Rudbeckias are easy to grow with few disease or insect problems. Plants growing in hot, humid climates may be susceptible to powdery mildew or botrytis (grey mold) on their leaves. This can be minimized by planting in an area that receives plenty of light and provide adequate spacing between plants for good air circulation.

Perennial rudbeckias require little maintenance. They do not need to be divided regularly like many other perennials because the center of the plant does not die out. However, if you want to move crowded plants or produce extra plants for your garden, divide clumps in early spring, just as growth begins to develop.

Rudbeckias are versatile plants that add bright sunny color to perennial beds, mixed borders and containers. They can be used alone in mass plantings, as a border, or along a fence. Ideal for attracting wildlife, bees and butterflies are drawn to their colorful flowers while the ripe coneheads provide seed during the fall and winter to feed hungry birds, especially finches and chickadees. In a perennial border, the orange and yellow flowers of rudbeckia combine well with the blues and purples of Russian sage (Perovskia atriplicifolia), liatris (Liatris spicata) and fall-blooming asters (Aster novi-belgii or Aster novae-angliae).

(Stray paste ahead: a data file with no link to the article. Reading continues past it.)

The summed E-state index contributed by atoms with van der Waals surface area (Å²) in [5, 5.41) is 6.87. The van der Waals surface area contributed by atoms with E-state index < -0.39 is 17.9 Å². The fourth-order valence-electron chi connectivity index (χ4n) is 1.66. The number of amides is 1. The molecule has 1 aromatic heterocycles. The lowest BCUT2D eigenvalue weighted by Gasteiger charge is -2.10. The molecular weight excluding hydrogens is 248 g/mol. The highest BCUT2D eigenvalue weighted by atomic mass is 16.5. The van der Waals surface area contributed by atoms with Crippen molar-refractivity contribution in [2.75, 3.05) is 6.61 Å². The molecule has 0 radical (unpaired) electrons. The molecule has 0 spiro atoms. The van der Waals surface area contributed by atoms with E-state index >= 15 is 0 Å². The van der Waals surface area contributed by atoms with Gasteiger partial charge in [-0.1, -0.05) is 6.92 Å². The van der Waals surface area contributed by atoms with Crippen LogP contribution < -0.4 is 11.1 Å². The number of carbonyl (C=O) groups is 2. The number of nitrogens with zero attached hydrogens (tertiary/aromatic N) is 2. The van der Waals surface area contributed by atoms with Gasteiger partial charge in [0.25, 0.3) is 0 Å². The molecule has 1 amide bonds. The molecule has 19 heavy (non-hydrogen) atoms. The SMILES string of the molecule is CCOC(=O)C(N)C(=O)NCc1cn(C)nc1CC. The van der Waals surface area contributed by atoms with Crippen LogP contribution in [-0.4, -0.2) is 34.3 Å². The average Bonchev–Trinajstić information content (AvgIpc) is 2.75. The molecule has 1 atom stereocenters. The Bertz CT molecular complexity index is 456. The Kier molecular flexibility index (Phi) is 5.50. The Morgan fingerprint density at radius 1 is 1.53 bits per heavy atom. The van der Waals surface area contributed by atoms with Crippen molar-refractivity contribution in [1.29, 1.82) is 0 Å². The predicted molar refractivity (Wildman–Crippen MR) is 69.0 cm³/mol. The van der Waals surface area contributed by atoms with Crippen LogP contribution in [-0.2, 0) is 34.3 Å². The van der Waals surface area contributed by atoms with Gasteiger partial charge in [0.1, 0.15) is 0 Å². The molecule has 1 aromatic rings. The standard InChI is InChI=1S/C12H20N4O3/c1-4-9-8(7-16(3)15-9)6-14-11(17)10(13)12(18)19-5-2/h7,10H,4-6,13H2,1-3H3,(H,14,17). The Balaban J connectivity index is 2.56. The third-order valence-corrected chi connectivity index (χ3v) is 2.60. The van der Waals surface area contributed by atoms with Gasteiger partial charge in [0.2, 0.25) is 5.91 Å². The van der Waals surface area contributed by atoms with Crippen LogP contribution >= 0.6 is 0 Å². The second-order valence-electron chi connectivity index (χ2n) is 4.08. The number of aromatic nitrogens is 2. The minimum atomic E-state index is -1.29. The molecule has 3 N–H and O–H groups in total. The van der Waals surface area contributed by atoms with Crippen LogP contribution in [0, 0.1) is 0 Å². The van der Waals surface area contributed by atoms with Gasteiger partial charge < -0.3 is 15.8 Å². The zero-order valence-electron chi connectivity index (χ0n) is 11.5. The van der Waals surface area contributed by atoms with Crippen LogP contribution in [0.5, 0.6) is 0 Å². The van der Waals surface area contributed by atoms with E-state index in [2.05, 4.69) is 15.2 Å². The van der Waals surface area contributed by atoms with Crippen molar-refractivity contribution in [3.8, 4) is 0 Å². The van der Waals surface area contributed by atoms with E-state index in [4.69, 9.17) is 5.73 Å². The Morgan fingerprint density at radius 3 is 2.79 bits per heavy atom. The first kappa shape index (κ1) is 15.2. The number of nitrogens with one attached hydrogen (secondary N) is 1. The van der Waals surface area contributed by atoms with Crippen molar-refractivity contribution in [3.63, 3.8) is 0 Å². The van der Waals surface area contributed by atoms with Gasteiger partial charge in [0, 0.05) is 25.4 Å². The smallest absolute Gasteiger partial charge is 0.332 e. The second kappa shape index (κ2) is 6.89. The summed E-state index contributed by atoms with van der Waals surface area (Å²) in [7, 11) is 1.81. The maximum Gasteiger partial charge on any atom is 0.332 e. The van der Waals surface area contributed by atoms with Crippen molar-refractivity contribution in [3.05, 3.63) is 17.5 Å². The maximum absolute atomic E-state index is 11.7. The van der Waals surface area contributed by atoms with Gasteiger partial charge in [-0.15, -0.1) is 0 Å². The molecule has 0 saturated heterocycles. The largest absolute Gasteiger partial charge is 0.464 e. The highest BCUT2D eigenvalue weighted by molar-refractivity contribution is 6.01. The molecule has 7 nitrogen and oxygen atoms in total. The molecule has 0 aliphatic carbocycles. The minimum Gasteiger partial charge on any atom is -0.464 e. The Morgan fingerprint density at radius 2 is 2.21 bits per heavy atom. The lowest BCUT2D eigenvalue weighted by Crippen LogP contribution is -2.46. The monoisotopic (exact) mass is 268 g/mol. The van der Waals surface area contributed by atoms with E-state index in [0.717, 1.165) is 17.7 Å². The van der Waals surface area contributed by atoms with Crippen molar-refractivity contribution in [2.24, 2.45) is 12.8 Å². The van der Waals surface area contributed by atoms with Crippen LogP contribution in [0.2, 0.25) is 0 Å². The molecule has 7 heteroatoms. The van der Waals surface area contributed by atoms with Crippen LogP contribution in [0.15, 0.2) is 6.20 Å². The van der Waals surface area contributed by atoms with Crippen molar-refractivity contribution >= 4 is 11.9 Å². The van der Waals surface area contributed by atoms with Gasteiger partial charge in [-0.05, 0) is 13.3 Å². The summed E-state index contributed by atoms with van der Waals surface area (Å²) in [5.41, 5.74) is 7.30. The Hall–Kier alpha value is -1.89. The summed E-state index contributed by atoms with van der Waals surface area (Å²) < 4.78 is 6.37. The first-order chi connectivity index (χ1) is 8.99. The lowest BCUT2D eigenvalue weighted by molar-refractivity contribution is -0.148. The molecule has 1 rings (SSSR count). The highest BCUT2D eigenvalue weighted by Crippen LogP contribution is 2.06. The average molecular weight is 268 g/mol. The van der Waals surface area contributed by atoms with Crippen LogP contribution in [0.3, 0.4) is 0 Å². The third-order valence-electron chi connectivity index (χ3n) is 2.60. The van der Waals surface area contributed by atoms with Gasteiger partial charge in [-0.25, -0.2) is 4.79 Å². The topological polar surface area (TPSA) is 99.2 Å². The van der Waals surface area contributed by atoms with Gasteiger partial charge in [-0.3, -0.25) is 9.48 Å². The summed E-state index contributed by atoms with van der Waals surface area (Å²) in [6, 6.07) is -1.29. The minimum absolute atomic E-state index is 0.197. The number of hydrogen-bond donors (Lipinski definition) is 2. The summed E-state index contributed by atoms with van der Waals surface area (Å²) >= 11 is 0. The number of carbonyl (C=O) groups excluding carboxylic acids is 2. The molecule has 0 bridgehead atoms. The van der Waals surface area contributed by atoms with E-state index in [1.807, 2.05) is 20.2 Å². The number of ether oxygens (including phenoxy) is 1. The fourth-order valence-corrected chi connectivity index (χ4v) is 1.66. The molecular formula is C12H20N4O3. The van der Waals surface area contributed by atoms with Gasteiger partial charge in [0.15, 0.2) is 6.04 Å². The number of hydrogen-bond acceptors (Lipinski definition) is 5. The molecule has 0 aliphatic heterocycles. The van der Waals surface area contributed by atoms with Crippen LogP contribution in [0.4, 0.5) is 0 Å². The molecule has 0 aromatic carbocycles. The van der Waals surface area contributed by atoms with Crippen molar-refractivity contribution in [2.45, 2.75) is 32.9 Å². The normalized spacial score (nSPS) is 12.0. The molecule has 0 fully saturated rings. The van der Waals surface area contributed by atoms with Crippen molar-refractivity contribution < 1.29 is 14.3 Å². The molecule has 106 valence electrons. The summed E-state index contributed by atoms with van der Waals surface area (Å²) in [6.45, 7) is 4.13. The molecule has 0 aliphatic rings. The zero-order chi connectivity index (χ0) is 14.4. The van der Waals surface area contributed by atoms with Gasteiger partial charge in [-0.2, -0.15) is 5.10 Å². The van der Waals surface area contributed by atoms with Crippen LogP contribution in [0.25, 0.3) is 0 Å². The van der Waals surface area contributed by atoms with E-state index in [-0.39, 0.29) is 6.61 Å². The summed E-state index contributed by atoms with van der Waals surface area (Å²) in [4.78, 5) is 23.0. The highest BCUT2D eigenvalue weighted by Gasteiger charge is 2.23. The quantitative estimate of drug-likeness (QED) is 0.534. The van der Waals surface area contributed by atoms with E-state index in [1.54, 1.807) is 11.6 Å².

Rudbeckias naturalize easily and are commonly planted in prairie restorations and prairie-style gardens. They look right at home planted with native prairie grasses including switchgrass (Panicum virgatum), little bluegrass (Andropogon scoparius) or Indian grass (Sorghastrum nutans). In the garden, they complement tall, ornamental grasses such as maiden grass (Miscanthus sinensis) and fountain grass (Pennisetum alopecuroides).

Rudbeckia flowers are good for cutting. Ideal for bouquets and arrangements, they stay fresh and colorful up to 21 days after being cut. Their daisy-like flowers are perfect in a cutting garden paired with other perennials such as purple coneflower (Echinacea purpurea), and shasta daisy (Leucanthemum maximum). The dried coneheads add interesting shape and texture to everlasting arrangements and crafts.

Credit: National Garden Bureau